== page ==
I am an engineer with a tutu (yes, that is me and that is my tutu).

Most of my life I wanted to be a professional ballet dancer. A self-proclaimed artist, I spent my time dancing, writing stories, and most of all, avoiding math. I never once considered engineering because I thought that artists couldn’t be analytical like engineers. But then I was told that my dream could never become reality. I joined my high school robotics team on a whim and loved it, and now I’m studying mechanical engineering. 

Ballet and engineering seem like polar opposites: dancers are creative, fluid, and expressive, while engineering appears so analytical and technical. In high school they felt like different worlds. My dance friends and robotics friends didn’t overlap. People thought I was brave, or crazy, to be so involved with two different worlds. Sometimes I did feel awkward as a bridge. When a show rehearsal conflicted with a robotics work day, I would run over to the next building to work on a robot whenever I had a break. It felt silly running between two buildings, and no one could take me seriously when I was giving design advice in a leotard and shiny purple leggings, but I’ve never been happier. The worlds don’t seem so different to me; they both let me further my love of motion.

Ballet and engineering are my Yin and Yang. Yin and Yang are often thought to represent opposites, but it’s actually a representation of how seeming “opposites” are complementary, and often interconnected. Ballet and engineering keep me grounded, focused, and challenge my creative and analytical sides. They also help me better understand both subjects. Engineering gives ballet the “how” and ballet helps reinforce soft skills for engineering.


Ballet and physics are interconnected. Every dancer pays attention to physics, just not in technical terms. I used to struggle with controlling my spins. My ballet teacher told me to put my arms on my shoulders while turning, to show me that the power for turning is not exclusively from my arms. In physics class I learned the science behind my struggles. The torque to get me around comes from my foot, not so much my arms. When my arms are brought in too quickly, my speed increases as my rotational inertia decreases. The acceleration threw me off my center of gravity, and made me fall out of a turn. Ballet helped me visualize physics, and understanding physics help me improve my technique.

This is an interesting video on the physics of a famous ballet turn: the fouetté.

Problem Solving

Engineers are problem solvers, and so are dancers. Dancers have to quickly learn a difficult set of movements for a show or even class. When something goes wrong, whether it be a prop in a show or messing up choreography, they have to act quickly to fix the error and make it look like nothing happened. I once watched the male lead of SF Ballet’s Don Quixote twist his ankle and fall over, only he disguised it so well that I didn’t realize anything happened until they announced his injury during intermission. Dancing helps hone thinking quickly on your feet (quite literally), incredibly valuable for engineering.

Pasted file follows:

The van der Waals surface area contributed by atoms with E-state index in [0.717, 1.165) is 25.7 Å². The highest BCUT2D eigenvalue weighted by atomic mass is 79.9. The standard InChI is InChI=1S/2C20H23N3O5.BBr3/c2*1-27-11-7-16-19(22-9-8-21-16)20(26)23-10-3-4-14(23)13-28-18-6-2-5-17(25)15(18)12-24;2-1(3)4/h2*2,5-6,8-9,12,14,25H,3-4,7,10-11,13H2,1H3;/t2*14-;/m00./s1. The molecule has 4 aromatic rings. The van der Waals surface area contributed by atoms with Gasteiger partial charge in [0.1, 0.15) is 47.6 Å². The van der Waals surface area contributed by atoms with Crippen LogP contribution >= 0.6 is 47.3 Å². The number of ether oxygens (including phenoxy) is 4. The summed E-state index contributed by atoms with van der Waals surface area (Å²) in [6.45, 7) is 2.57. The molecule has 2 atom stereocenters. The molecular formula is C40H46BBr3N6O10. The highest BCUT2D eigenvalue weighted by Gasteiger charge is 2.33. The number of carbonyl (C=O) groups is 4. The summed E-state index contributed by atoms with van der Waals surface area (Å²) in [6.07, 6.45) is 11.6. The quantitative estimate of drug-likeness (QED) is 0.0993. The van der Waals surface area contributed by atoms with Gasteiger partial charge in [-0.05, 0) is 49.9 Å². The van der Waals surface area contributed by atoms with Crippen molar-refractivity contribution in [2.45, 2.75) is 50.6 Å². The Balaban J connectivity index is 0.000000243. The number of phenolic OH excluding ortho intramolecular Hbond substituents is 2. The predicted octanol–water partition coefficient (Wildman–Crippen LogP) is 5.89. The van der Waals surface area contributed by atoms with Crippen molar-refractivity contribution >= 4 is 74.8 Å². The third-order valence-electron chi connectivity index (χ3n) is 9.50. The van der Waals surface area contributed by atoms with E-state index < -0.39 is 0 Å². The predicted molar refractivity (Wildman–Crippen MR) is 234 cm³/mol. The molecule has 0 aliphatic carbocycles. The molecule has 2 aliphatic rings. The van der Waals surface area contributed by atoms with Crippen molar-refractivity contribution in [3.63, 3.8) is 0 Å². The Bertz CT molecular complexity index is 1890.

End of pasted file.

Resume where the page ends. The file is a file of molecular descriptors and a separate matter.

Discipline and a Work Ethic

Engineering is a discipline full of, well, discipline. It takes years to build a strong foundation in math, computer aided design, thermodynamics, and more before we can face the complex —but fun— design projects and experiments. Ballet operates the same. We spend years learning the building block movements: pliés, tendus (pointed leg), and relevés (to rise) before we can learn the magnificent jumps and turns that you see on stage. As much as it sometimes irks me, I have to practice these basics all the time. Strong foundations really do help when we move to more difficult work.

Attention to Detail

Details are crucial for engineers. A semi-colon in code or one wire plugged into the wrong port could be disastrous. In 1999, a Mars probe was destroyed in the atmosphere because the engineers forgot to check their units. In high school robotics we had a part that just barely didn’t fit because we forgot to add tolerance for the fasteners. Little mistakes can make a big impact. Ballet is about focusing on the big picture while also paying attention to the minutia. The slight angle of our foot, tilt of the chin, or lack of fluidity in the fingers can throw off our graceful lines. Learning to pay attention to the little things in dance can transfer into greater detail awareness in engineering.

These are only a few of the intersections of dance and engineering. They share teamwork, planning, awareness of surroundings, and more.

Dance is my passion, but it isn’t for everyone. Others might like graphic design, comedy, or fashion. What I hope you take away is that engineers can be technical and artistic. This is why I love Engineering Plus. Engineering only gets better when you combine it with new perspectives, like that of art.

Spring class registration is opening up in the coming months. While you’re stacking up on math and engineering courses, don’t be afraid to include dance in the mix!

Kaitlyn Kumar

Kaitlyn Kumar

MAJOR: Mechanical Engineering YEAR: Class of 2024 HOMETOWN: San Jose, California PRONOUNS: she/her/hers INSTA: @balletandbots I am currently involved with TSS and undergraduate research. Outside of Viterbi I am a dancer, and hope to join the USC Chamber Ballet Company.